[This essay was published in the Christian Renewal, April 30, 2001]
One of the great needs of the hour in our churches is that we should learn to set theological priorities, to recover an old and very useful distinction between what is essential to our theology and what is not, between “substance and accidents.” This has nothing to do with making mistakes, but with distinguishing the important from the crucial. If one takes the dull tan cover from one’s computer, the central processing unit (CPU) continues to function. If one removes the motherboard, however, the CPU stops. The motherboard is essential to the computer, the tan cover is not. This is the difference between substance and accidents. Something is essential to Reformed theology if without it, one would not be Reformed. What makes a person Reformed is whether he confesses and believes the substance of the Reformed faith, what Caspar Olevianus called “the substance of the covenant of grace,” whether one has a Reformed view of Scripture (revelation and authority); God, man, Christ, salvation, church and last things. It is my conviction that whether one holds to the Framework, Six-Day or Analogical Interpretation of Genesis 1, makes no difference to the substance of the Reformed faith. If one holds that Genesis 1 intends to teach mainly the doctrines of God and man and to set certain basic creational patterns (chiefly the Sabbath), but does not intend to teach the length of the six days, how does it affect the system or substance of the Reformed faith? It does not.One who confesses the Reformed faith is bound to certain confessional views regarding God and man, which are quite of the essence of the faith. If, for example, one denies God’s Trinity, immutability or immensity or eternity or spirituality, one is not Reformed. If one denies that man was made in the image of God, in righteousness and true holiness, in a covenant of Works with God, as the federal head of all humanity, one is not Reformed.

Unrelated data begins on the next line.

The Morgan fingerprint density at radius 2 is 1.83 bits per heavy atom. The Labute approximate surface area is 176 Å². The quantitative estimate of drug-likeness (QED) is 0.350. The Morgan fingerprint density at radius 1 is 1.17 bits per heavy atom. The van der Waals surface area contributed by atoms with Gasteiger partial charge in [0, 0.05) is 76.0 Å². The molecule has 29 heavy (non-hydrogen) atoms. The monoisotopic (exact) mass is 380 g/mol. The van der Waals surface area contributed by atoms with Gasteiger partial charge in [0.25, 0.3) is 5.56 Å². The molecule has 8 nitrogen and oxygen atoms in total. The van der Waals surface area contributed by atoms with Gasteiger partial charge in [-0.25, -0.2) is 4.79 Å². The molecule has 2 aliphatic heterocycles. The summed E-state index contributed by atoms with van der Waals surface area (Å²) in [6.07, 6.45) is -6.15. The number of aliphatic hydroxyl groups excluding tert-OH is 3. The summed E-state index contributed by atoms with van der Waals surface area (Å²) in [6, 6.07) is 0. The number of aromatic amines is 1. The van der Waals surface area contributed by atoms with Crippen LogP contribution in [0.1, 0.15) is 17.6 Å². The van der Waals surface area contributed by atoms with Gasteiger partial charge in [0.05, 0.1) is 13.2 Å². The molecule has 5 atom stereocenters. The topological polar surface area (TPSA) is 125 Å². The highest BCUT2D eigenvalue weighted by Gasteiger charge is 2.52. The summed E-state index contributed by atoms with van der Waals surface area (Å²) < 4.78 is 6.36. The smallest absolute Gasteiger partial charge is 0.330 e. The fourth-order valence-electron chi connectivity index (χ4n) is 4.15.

Whether one affirms, however, that the six-days of creation were twenty-four hours or that the text does not reveal the length of the days, one is obligated to hold that Christ is one person with two natures and that what is said about one of Christ’s natures can be said about his person, but not the reverse. This is not hair splitting, rather this teaching is essential to being Reformed. Because of our doctrine of Christ, we confess in Art. 35 that in the Supper, “truly we receive into our souls, for our spiritual life, the true body and true blood of Christ, our only Savior, by faith.” Because Jesus is true man (Hebrews 2:5–18), his body is not everywhere, but at the right hand of the Father. Because we have a representative at the right hand of the Father who understands us, who advocates for us, who is a sure pledge of our resurrection, who sends us his Holy Spirit (HC 49). In sum, Christ’s true humanity is of the essence of our doctrine of assurance.
It is remarkable therefore, that, as one talks with combatants in the Creation Wars, that one finds absolute certainty about the days of creation but relative disinterest about the doctrines of the Trinity or of Christ or the doctrine of justification and yet it is clear that one’s view of Christ is much more important to Reformed theology than whether one holds the Framework Interpretation, the Six-Day Interpretation or the Analogical Interpretation of Genesis 1.
This is not the old fuzzy distinction between those which are so-called salvation issues and those which are not. Such a distinction is not useful since one can hold the wrong view of the Christ’s two natures (e.g., the Lutheran view) and still go to heaven, but that does not entitle one to hold office in a Reformed church. Therefore it is essential to being Reformed to rightly understand the doctrine of the two natures. The same cannot be said, however, of the competing views of Genesis 1.
Let us hold vigorously to the substance of the faith and grant freedom to our brothers in matters accidental. The slogan, “in essentials unity, in non-essentials liberty and in all things charity”, though perhaps wrongly attributed to Augustine, surely captures the spirit of this distinction.